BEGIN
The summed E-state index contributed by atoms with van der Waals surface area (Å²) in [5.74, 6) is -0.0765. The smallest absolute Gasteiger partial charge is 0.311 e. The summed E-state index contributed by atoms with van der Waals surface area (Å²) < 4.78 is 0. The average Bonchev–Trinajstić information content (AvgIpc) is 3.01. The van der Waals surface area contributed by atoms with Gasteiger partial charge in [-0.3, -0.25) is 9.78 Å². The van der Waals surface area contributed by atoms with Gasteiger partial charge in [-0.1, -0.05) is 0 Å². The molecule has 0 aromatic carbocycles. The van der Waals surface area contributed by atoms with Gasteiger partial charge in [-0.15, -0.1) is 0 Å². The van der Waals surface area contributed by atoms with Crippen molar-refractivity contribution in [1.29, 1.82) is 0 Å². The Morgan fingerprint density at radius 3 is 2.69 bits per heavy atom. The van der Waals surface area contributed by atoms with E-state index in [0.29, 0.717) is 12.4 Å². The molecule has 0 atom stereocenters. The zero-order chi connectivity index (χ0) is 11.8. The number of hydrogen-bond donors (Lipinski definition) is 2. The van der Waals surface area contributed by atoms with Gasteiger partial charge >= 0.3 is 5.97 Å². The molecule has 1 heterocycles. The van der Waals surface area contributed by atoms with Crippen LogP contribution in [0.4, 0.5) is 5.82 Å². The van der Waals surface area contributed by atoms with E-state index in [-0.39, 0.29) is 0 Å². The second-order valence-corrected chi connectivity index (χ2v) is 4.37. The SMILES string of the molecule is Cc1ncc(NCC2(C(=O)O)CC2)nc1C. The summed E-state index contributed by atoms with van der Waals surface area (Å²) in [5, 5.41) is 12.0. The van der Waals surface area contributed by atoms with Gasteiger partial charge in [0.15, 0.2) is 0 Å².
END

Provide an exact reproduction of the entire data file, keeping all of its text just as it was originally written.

The summed E-state index contributed by atoms with van der Waals surface area (Å²) in [5.74, 6) is -0.0765. The smallest absolute Gasteiger partial charge is 0.311 e. The summed E-state index contributed by atoms with van der Waals surface area (Å²) < 4.78 is 0. The average Bonchev–Trinajstić information content (AvgIpc) is 3.01. The van der Waals surface area contributed by atoms with Gasteiger partial charge in [-0.3, -0.25) is 9.78 Å². The van der Waals surface area contributed by atoms with Gasteiger partial charge in [-0.1, -0.05) is 0 Å². The molecule has 0 aromatic carbocycles. The van der Waals surface area contributed by atoms with Gasteiger partial charge in [-0.15, -0.1) is 0 Å². The van der Waals surface area contributed by atoms with Crippen molar-refractivity contribution in [1.29, 1.82) is 0 Å². The Morgan fingerprint density at radius 3 is 2.69 bits per heavy atom. The van der Waals surface area contributed by atoms with E-state index in [0.29, 0.717) is 12.4 Å². The molecule has 0 atom stereocenters. The zero-order chi connectivity index (χ0) is 11.8. The number of hydrogen-bond donors (Lipinski definition) is 2. The van der Waals surface area contributed by atoms with Gasteiger partial charge >= 0.3 is 5.97 Å². The molecule has 1 heterocycles. The van der Waals surface area contributed by atoms with Crippen LogP contribution in [0.4, 0.5) is 5.82 Å². The van der Waals surface area contributed by atoms with E-state index in [-0.39, 0.29) is 0 Å². The second-order valence-corrected chi connectivity index (χ2v) is 4.37. The SMILES string of the molecule is Cc1ncc(NCC2(C(=O)O)CC2)nc1C. The summed E-state index contributed by atoms with van der Waals surface area (Å²) in [5, 5.41) is 12.0. The van der Waals surface area contributed by atoms with Gasteiger partial charge in [0.15, 0.2) is 0 Å².